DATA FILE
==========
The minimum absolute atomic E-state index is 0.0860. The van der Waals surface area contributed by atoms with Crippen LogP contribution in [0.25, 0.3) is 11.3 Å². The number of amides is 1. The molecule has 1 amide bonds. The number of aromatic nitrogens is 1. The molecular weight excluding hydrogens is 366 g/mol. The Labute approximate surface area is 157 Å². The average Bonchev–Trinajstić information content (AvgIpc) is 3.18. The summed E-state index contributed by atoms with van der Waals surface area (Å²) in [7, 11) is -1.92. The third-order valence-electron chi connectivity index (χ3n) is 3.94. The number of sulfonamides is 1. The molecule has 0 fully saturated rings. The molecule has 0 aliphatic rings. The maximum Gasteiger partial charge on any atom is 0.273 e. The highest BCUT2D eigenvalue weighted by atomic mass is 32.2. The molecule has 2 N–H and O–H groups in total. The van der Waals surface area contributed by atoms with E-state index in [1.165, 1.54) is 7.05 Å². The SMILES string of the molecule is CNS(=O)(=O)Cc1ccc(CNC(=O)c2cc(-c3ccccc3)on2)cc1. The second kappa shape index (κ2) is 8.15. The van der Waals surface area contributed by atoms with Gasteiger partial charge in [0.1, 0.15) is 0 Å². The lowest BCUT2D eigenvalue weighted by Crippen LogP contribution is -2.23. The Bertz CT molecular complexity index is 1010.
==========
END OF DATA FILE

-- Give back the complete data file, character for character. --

The minimum absolute atomic E-state index is 0.0860. The van der Waals surface area contributed by atoms with Crippen LogP contribution in [0.25, 0.3) is 11.3 Å². The number of amides is 1. The molecule has 1 amide bonds. The number of aromatic nitrogens is 1. The molecular weight excluding hydrogens is 366 g/mol. The Labute approximate surface area is 157 Å². The average Bonchev–Trinajstić information content (AvgIpc) is 3.18. The summed E-state index contributed by atoms with van der Waals surface area (Å²) in [7, 11) is -1.92. The third-order valence-electron chi connectivity index (χ3n) is 3.94. The number of sulfonamides is 1. The molecule has 0 fully saturated rings. The molecule has 0 aliphatic rings. The maximum Gasteiger partial charge on any atom is 0.273 e. The highest BCUT2D eigenvalue weighted by atomic mass is 32.2. The molecule has 2 N–H and O–H groups in total. The van der Waals surface area contributed by atoms with E-state index in [1.165, 1.54) is 7.05 Å². The SMILES string of the molecule is CNS(=O)(=O)Cc1ccc(CNC(=O)c2cc(-c3ccccc3)on2)cc1. The second kappa shape index (κ2) is 8.15. The van der Waals surface area contributed by atoms with Gasteiger partial charge in [0.1, 0.15) is 0 Å². The lowest BCUT2D eigenvalue weighted by Crippen LogP contribution is -2.23. The Bertz CT molecular complexity index is 1010.